Army Officer Jailed For Endorsing Constitutional Reform in Myanmar

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A Myanmar woman placing her signature on a petition calling for amendment to the constitution near the opposition National League for Democracy party's head office in Yangon, May 27, 2014.
A Myanmar woman placing her signature on a petition calling for amendment to the constitution near the opposition National League for Democracy party's head office in Yangon, May 27, 2014.

A Myanmar military officer was on Friday ordered jailed for two years for signing an opposition-led petition calling for amendments to the country’s military-drafted constitution in what is believed to be the first case of its kind since the country began embracing reforms more than three years ago.

Major Kyaw Zwar Win has been under detention since April, and his family was not allowed to visit him during the eight months he was under custody.

He said after the conviction by a military tribunal that he was being punished for violating military rules.

“I was charged under Article 65 of the military code for violating military rules and under Article 41(E) which is for disobedience of a military order,” he told RFA’s Myanmar Service as he was leaving the tribunal hearing in the town of Pyin Oo Lwin, 67 kilometers (42 miles) from Mandalay in the north of Myanmar.

“I was sentenced to jail because I signed the petition while the NLD [National League for Democracy party] was collecting signatures for the constitutional amendment,” he said while about to be taken to Obo Prison in Mandalay.

“There is an order in the army to not get involved in amending Article 436, and I was given two-year imprisonment because I signed the petition.”

Article 436 of the constitution effectively gives the military, which controls 25 percent of seats in parliament, a veto over constitutional amendments, since it requires more than 75 percent of parliamentary representatives to approve any changes.

Opposition leader Aung San Suu Kyi has said that getting rid of the military’s veto is the first step needed to pave the way for other amendments that can speed up political reforms in the country.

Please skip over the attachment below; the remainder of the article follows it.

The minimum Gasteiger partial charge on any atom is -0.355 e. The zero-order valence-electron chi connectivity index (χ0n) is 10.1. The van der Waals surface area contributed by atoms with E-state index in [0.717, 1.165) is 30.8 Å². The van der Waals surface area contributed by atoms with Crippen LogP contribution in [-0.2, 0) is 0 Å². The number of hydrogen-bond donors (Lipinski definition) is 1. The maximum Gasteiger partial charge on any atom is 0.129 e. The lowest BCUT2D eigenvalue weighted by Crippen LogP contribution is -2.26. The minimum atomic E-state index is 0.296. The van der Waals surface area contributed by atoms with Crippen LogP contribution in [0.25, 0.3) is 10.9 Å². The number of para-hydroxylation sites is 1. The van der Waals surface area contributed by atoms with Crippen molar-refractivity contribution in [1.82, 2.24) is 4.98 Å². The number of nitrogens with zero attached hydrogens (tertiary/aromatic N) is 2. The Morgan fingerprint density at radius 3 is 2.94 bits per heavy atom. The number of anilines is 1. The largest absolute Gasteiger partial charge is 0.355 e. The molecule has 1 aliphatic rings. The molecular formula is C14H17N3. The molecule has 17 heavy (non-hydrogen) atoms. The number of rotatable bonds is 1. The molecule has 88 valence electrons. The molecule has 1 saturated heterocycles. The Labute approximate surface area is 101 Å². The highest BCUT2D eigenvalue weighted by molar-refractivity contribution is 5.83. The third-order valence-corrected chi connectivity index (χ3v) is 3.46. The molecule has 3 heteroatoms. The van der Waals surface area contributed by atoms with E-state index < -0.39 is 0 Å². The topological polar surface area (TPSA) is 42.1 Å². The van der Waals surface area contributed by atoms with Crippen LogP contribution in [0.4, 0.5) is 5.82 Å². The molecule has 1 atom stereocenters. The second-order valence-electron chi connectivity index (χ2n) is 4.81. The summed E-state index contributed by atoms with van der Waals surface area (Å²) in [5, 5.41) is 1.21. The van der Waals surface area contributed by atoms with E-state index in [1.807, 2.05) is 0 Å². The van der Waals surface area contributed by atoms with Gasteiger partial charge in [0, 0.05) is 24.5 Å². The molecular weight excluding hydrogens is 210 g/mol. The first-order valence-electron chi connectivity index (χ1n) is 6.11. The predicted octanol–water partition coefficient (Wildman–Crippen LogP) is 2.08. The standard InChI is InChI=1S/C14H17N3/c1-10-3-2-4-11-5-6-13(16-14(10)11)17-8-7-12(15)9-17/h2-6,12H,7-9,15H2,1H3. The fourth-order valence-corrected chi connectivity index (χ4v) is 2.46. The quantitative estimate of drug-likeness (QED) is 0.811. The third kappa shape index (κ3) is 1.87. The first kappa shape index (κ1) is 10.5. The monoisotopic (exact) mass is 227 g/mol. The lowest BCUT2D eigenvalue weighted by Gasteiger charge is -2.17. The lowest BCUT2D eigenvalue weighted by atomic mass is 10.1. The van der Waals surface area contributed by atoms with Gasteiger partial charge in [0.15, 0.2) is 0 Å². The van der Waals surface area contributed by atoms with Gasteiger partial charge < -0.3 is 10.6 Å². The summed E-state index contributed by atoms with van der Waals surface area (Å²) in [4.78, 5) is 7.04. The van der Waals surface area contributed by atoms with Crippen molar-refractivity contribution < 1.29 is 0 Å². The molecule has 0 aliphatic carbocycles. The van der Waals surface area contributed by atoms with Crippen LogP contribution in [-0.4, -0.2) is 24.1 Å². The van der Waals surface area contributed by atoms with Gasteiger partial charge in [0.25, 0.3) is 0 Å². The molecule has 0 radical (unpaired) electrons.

Kyaw Zwar Win, was arrested in early April by the military on the same day he was photographed signing the petition, which eventually drew about five million signatures.

The petition was initiated by opposition leader Aung San Suu Kyi’s NLD party and the influential activist 88 Generation student group which called on people nationwide, including military personnel, to back the signature campaign.

The NLD and Generation 88 student group also have called for amendments to Article 59(F), which prohibits Aung San Suu Kyi from becoming president because her two sons are not citizens of Myanmar.

Arrest and detention

Kyaw Zwar Win, a graduate of the Defense Services Technological Academy, was working for an engineering unit in Pyin Oo Lwin, where campaigners were collecting signatures, according to a report by The Irrawaddy.

He said he was not permitted to have visitors or read any material while he was detained for nearly eight months while awaiting a decision by a military tribunal.

One of Kyaw Swar Win’s relatives told The Irrawaddy in late November that the soldier signed the petition at the request of a friend who was an NLD member, but did not know exactly what the document was.

The military had initially denied that it arrested him in connection with the petition and had spread the word that he was detained for releasing a corporal who had deserted his unit in western Myanmar’s Rakhine state, according to The Irrawaddy report.

The military, however, already had taken disciplinary action against him for the Rakhine state case in July, one of Kyaw Swar Win’s family members told the online journal.

The soldier’s sentencing comes amid debate following parliament’s call for six-way talks among Aung San Suu Kyi, President Thein Sein, the speakers of the two houses of parliament, military chief Min Aung Hlaing, and a member of a party representing ethnic minorities to discuss changes to the constitution.

Thein Sein has not officially responded to parliament yet, but his spokesman had said that the talks would be “impractical,” prompting speculation that the president and military lawmakers are reluctant to discuss amending the constitution.

Lawmaker Min Thu of the NLD told RFA this week that military representatives in parliament sent a letter to the party, saying they wanted to meet with Aung San Suu Kyi during upcoming parliamentary meetings.

They intend to invite her to dinner to forge better ties and said they would let the NLD know about the date, he said.

Earlier, the military lawmakers declined a dinner invitation from Aung San Suu Kyi.

Reported by Aung Ko Ko from RFA’s Myanmar Service. Translated by Khet Mar. Written in English by Roseanne Gerin.





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